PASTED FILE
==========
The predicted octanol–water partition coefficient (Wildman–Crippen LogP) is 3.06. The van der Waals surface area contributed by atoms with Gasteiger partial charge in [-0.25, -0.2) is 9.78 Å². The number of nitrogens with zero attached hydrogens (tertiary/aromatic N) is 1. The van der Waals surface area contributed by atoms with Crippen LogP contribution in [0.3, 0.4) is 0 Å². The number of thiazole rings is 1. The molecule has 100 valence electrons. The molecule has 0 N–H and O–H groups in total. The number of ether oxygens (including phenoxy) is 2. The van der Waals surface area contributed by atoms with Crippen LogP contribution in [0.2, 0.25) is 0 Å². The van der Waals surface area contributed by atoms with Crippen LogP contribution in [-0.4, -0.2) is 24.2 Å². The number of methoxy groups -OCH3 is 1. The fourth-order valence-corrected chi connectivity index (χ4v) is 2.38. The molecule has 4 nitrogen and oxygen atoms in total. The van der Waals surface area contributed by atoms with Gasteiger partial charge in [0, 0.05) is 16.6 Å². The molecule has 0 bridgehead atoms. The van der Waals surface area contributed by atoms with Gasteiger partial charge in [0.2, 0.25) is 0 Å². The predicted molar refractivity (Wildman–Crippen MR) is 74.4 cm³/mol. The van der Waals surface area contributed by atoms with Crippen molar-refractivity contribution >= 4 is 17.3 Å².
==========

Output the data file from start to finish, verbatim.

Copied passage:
The predicted octanol–water partition coefficient (Wildman–Crippen LogP) is 3.06. The van der Waals surface area contributed by atoms with Gasteiger partial charge in [-0.25, -0.2) is 9.78 Å². The number of nitrogens with zero attached hydrogens (tertiary/aromatic N) is 1. The van der Waals surface area contributed by atoms with Crippen LogP contribution in [0.3, 0.4) is 0 Å². The number of thiazole rings is 1. The molecule has 100 valence electrons. The molecule has 0 N–H and O–H groups in total. The number of ether oxygens (including phenoxy) is 2. The van der Waals surface area contributed by atoms with Crippen LogP contribution in [0.2, 0.25) is 0 Å². The van der Waals surface area contributed by atoms with Crippen LogP contribution in [-0.4, -0.2) is 24.2 Å². The number of methoxy groups -OCH3 is 1. The fourth-order valence-corrected chi connectivity index (χ4v) is 2.38. The molecule has 4 nitrogen and oxygen atoms in total. The van der Waals surface area contributed by atoms with Gasteiger partial charge in [0, 0.05) is 16.6 Å². The molecule has 0 bridgehead atoms. The van der Waals surface area contributed by atoms with Gasteiger partial charge in [0.2, 0.25) is 0 Å². The predicted molar refractivity (Wildman–Crippen MR) is 74.4 cm³/mol. The van der Waals surface area contributed by atoms with Crippen molar-refractivity contribution >= 4 is 17.3 Å².